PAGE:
In this interview with Prof. Deborah Yalen, Emmie Miller (B.A./B.S., 2012) talks about her fascinating research, her career plans, and how CSU helped her to pursue her dual passions for history and science. She is a PhD candidate in the Program for the History of Science, Technology, and Medicine at the University of Minnesota.
What is your program of study at the University of Minnesota, and what research questions are you pursuing?
I am a PhD candidate in the Program for the History of Science, Technology, and Medicine at the University of Minnesota. I’m interested in understanding how eighteenth-century naturalists—the zoologists, botanists, and geologists of the past—conceptualized the Arctic as a place that was simultaneously barren and uninhabitable and yet populated by plants, animals, and humans. The questions I’m asking revolve around where ideas about specific environments come from, especially when newcomers approach an unfamiliar place with preconceived notions that do not match the reality of their experiences. In the 1700s, the line between what is science—fact—and myth—fiction—is not as clear as we think it is today, and this definitely informs the historical actors I’m investigating. Explorers in the Arctic are a window into understanding how science and myth are often not as separate as we think they are. Given the changing status of the Arctic and the Antarctic, it is important for us to understand how these places meant different things to humans in the past, just as they will mean different things to us in the future. Also, the way that these naturalists thought of the Arctic, as a place impossible to conquer because of its harshness, brings to the light the tragedy of the twenty-first century Arctic as a vulnerable, endangered landscape.
I think the best thing about graduate school and PhD studies is that you have so much freedom to think, question, and pursue your own interests. My interests have ranged from twentieth century model organisms to anatomical dissections of animals in the seventeenth century to the exchange of medical knowledge in the early eighteenth century. This intellectual wandering and freedom comes with its challenges, of course. It can be difficult as a young scholar because you have less guidance from more experienced mentors, but at the end of the day, your mistakes and your accomplishments are entirely your own. While scary at times, it is actually very liberating to control your own projects; it’s also very gratifying to know that you and your intellect are responsible for accomplishing such seemingly mammoth undertakings, like finishing your comprehensive exams, giving your first paper at a conference, or leading your first undergraduate lecture!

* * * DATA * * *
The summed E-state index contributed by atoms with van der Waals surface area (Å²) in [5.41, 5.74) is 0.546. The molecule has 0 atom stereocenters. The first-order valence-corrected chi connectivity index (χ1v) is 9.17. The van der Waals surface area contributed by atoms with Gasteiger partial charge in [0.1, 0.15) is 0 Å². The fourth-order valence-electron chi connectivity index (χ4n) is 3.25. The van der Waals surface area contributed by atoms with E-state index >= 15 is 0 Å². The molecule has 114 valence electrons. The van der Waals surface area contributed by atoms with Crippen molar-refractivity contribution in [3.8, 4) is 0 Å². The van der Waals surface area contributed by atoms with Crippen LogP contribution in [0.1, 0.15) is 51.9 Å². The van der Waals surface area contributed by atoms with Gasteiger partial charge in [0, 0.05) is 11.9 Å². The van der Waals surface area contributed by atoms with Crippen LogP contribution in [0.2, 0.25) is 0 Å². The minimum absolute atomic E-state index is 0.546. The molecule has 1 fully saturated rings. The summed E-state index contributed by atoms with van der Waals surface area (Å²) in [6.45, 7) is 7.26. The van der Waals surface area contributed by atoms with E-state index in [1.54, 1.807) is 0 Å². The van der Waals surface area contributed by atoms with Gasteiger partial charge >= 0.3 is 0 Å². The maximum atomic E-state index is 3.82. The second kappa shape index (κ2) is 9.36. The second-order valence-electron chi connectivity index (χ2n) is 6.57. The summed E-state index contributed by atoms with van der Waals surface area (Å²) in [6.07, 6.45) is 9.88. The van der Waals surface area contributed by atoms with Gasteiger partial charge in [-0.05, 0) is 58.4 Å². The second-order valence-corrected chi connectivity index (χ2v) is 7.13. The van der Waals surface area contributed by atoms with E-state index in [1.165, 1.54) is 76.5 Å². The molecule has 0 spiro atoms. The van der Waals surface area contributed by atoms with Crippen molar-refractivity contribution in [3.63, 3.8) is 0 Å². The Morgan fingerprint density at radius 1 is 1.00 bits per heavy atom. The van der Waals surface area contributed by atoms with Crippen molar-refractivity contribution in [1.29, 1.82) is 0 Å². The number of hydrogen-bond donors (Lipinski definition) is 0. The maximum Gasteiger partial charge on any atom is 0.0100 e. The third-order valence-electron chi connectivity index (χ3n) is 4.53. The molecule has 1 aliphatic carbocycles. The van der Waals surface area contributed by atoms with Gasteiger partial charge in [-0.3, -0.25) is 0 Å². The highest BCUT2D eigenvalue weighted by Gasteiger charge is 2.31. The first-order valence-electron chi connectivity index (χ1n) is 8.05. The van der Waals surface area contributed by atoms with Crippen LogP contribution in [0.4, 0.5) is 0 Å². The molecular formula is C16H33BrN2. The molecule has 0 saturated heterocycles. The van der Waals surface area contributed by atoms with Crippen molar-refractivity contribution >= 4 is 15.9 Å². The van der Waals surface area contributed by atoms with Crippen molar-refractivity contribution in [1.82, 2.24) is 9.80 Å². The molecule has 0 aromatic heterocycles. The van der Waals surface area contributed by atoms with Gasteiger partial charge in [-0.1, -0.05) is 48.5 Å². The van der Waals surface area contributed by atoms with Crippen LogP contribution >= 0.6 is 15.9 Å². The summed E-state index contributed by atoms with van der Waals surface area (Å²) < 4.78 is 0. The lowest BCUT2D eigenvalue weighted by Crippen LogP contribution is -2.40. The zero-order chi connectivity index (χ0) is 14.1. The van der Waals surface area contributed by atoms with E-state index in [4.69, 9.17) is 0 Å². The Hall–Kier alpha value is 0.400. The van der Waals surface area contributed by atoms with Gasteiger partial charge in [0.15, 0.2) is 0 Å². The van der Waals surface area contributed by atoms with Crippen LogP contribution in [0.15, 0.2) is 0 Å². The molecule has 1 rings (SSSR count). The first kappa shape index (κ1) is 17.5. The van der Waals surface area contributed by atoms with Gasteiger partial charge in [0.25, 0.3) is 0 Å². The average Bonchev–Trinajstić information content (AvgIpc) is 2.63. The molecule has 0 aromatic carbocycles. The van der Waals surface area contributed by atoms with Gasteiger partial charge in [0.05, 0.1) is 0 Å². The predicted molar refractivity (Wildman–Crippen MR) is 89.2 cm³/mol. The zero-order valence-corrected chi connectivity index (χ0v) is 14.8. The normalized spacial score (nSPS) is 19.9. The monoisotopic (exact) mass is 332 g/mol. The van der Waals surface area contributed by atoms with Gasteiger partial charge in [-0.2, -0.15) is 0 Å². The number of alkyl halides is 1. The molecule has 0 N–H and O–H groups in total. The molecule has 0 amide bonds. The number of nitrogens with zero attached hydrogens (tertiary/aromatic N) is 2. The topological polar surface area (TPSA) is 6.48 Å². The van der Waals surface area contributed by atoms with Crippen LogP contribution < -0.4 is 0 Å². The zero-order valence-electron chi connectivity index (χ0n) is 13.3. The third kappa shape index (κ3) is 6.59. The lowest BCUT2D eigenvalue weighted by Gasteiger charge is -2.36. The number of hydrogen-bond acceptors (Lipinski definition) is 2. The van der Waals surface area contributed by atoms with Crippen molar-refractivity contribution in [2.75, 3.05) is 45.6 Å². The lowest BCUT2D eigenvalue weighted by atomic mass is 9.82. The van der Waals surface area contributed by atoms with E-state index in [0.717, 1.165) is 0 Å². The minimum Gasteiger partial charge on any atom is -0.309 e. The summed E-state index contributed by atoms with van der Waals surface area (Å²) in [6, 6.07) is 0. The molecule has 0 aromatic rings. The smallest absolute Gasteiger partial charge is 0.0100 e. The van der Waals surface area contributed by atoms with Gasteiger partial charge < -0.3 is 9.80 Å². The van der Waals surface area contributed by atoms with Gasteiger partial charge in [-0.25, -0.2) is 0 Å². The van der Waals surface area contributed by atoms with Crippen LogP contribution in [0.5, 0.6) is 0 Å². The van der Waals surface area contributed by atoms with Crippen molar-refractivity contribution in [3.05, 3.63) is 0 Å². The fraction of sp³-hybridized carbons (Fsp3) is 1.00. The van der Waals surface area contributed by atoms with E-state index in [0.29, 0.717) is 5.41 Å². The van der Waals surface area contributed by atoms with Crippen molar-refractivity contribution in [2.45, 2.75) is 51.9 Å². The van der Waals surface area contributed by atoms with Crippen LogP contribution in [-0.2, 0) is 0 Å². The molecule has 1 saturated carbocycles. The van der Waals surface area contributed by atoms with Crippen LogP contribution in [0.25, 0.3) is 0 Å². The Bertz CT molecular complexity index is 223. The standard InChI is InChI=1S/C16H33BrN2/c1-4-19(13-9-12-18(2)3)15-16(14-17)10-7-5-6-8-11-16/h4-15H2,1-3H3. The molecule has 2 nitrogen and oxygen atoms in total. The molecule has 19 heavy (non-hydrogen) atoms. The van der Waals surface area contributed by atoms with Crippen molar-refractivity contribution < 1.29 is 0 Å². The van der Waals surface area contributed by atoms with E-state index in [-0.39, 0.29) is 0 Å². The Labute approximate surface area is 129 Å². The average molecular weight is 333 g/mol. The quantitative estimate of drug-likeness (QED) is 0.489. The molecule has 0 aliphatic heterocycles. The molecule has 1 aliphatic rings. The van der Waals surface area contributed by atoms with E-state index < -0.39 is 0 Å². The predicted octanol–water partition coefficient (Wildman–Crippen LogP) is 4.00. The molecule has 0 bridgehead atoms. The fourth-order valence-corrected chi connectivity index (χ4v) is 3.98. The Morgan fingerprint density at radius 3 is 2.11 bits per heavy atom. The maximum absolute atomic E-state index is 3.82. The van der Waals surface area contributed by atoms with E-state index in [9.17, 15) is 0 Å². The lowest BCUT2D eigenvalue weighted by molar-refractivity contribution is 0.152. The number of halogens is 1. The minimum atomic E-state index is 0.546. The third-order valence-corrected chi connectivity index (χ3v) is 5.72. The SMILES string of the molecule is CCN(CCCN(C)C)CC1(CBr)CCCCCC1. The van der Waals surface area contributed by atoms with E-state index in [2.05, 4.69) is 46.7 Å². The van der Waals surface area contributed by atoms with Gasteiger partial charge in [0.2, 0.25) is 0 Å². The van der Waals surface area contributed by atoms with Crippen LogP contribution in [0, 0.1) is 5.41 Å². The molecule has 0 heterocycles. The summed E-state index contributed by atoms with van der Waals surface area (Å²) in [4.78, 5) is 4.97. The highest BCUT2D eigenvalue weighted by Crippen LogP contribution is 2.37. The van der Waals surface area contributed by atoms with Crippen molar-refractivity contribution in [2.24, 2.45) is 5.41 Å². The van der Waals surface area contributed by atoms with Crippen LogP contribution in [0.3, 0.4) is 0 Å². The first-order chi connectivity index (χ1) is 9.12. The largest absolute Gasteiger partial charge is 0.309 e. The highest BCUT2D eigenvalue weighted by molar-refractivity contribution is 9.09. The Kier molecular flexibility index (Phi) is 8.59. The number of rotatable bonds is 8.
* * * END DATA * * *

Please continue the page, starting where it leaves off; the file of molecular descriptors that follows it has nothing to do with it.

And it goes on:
Ideally I would like to find a job at a liberal arts college. Despite the idea of the solitary historian hiding away in a library, it’s really a job that connects you with people! Teaching is by far the most fulfilling of these interactions, but I also love the scholarly community, so it would be great to end up in a teaching-heavy position at a college or university. However, the challenge of breaking into academia in recent years has required me to think about other things that I would like to do. Teaching is high on my list of back up positions, but I also love working with people more generally, and I’d be interested in administrative work at a university, but I’m also open to jobs outside of academia, or tangential, including College Board and other companies that are geared towards preparing high school students for higher ed.
How did your work in History at CSU help prepare you for your post-graduate studies? (Here you might also mention how you managed to get a post-graduate internship at the Smithsonian, and what you did there).